It can’t be that hard to create a SCSI target core in VHDL, maybe sometime I’ll buy an FPGA board and just try my luck with it :)

    1. Me too. I have seen SCSI interface projects for 8-bit systems, and used at least one external SCSI drive that was using a Z80 internally to talk to the drive, so it seems like a modern microcontroller should have litte problem talking SCSI, especially if it does not need to be very fast. Someone(™) should do it.

      Maybe some day.

      1. Yes, the requirements (esp. if you settle with FAST SCSI and don’t need Ultra-2 or something) are quite low. However, having browsed through the relevant T10 docs, I have to admit that the SCSI protocol itself is pretty complicated (esp. with things like disconnect/reconnect, sync negotiation etc.)

  2. I have a couple of XT mobos old enough to use something like this. They still work (one is running Freesco router software booted from a floppy disc). Unlike more “modern” mobos, these ancient computers still do not FAIL due to cheap (planned obsolescence?) Chinese electrolytic caps. Those were the days…

  3. Hi guys. I recently purchased an old Yamaha QX1 Midi Sequencer. Works great, but uses 5″1/4 floppy disks. I know some floppy emulators with SD or USB exists, but I was wondering if a better choice were not to replace the floppy disk controller itself (in this case a MB8877 by Fujitsu) by a microcontroller. Why? Because the FDC has been design to interface a fast MPU with a slow mechanical system, and current floppy emulators must simulate the slowness. Replacing the FDC itself should logically improve performance. Any comment or advice?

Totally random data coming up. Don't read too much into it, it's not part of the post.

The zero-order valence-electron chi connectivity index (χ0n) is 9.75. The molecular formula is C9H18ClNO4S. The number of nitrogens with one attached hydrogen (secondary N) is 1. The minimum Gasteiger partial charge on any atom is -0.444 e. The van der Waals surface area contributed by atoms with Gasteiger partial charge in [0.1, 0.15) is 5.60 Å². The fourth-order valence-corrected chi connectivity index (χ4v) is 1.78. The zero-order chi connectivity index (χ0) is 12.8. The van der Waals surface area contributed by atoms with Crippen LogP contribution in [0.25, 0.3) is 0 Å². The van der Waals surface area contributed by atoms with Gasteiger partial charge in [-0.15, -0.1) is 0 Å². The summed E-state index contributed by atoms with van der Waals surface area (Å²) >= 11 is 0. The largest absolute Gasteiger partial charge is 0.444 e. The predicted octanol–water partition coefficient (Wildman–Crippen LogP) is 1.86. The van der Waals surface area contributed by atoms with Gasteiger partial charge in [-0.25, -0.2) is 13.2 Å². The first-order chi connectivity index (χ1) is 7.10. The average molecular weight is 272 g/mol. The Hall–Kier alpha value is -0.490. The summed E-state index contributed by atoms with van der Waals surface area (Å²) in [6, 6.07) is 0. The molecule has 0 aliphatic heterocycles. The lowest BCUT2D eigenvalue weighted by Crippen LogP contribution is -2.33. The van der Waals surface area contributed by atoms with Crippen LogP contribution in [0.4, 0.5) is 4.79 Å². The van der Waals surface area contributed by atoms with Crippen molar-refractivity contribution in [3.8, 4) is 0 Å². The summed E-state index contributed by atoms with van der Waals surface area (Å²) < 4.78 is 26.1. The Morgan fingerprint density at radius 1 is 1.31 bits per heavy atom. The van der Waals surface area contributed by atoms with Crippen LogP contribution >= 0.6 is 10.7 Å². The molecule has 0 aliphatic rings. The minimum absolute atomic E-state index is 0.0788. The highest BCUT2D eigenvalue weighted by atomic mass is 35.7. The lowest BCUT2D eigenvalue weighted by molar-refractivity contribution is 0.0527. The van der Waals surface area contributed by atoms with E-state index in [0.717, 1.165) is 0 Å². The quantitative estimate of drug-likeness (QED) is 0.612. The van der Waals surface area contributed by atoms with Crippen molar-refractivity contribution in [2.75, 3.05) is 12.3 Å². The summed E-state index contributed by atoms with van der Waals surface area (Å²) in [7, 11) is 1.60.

1. Frabas, have you come to any conclusion to the answer for the QX1? I have one but my drive is not so good, it has problems ejecting the floppy, any advice what to do?

      1. Hey Cy, unfortunately, no answer so far. I have the same problem with my QX1: cannot eject disk. It appears the small electromagnet holding the ejection mechanism does not go far enough to allow releasing.
        So far, I have another intrument on my workbench, but I keep in mind to replace the entire Floppy Disk Controler with a PIC 16F819 (see: